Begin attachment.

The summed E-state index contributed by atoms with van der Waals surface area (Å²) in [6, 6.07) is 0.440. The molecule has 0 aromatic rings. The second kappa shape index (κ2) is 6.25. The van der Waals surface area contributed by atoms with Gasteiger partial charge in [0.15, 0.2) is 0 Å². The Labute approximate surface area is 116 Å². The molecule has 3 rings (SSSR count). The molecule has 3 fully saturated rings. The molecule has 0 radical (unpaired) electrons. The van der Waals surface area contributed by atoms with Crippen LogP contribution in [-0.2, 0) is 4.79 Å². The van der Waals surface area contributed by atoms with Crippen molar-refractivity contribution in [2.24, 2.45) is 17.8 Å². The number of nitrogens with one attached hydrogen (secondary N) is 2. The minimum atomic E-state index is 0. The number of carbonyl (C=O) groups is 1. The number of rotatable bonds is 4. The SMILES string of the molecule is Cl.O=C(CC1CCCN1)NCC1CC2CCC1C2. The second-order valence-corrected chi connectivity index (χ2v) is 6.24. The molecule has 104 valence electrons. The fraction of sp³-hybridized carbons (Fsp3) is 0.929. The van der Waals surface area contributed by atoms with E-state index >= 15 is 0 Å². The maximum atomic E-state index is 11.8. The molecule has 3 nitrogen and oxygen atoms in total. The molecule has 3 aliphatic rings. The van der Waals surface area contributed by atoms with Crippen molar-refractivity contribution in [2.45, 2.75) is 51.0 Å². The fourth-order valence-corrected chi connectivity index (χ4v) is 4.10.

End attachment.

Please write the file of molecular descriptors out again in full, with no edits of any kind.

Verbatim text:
The summed E-state index contributed by atoms with van der Waals surface area (Å²) in [6, 6.07) is 0.440. The molecule has 0 aromatic rings. The second kappa shape index (κ2) is 6.25. The van der Waals surface area contributed by atoms with Gasteiger partial charge in [0.15, 0.2) is 0 Å². The Labute approximate surface area is 116 Å². The molecule has 3 rings (SSSR count). The molecule has 3 fully saturated rings. The molecule has 0 radical (unpaired) electrons. The van der Waals surface area contributed by atoms with Crippen LogP contribution in [-0.2, 0) is 4.79 Å². The van der Waals surface area contributed by atoms with Crippen molar-refractivity contribution in [2.24, 2.45) is 17.8 Å². The number of nitrogens with one attached hydrogen (secondary N) is 2. The minimum atomic E-state index is 0. The number of carbonyl (C=O) groups is 1. The number of rotatable bonds is 4. The SMILES string of the molecule is Cl.O=C(CC1CCCN1)NCC1CC2CCC1C2. The second-order valence-corrected chi connectivity index (χ2v) is 6.24. The molecule has 104 valence electrons. The fraction of sp³-hybridized carbons (Fsp3) is 0.929. The van der Waals surface area contributed by atoms with E-state index >= 15 is 0 Å². The maximum atomic E-state index is 11.8. The molecule has 3 nitrogen and oxygen atoms in total. The molecule has 3 aliphatic rings. The van der Waals surface area contributed by atoms with Crippen molar-refractivity contribution in [2.45, 2.75) is 51.0 Å². The fourth-order valence-corrected chi connectivity index (χ4v) is 4.10.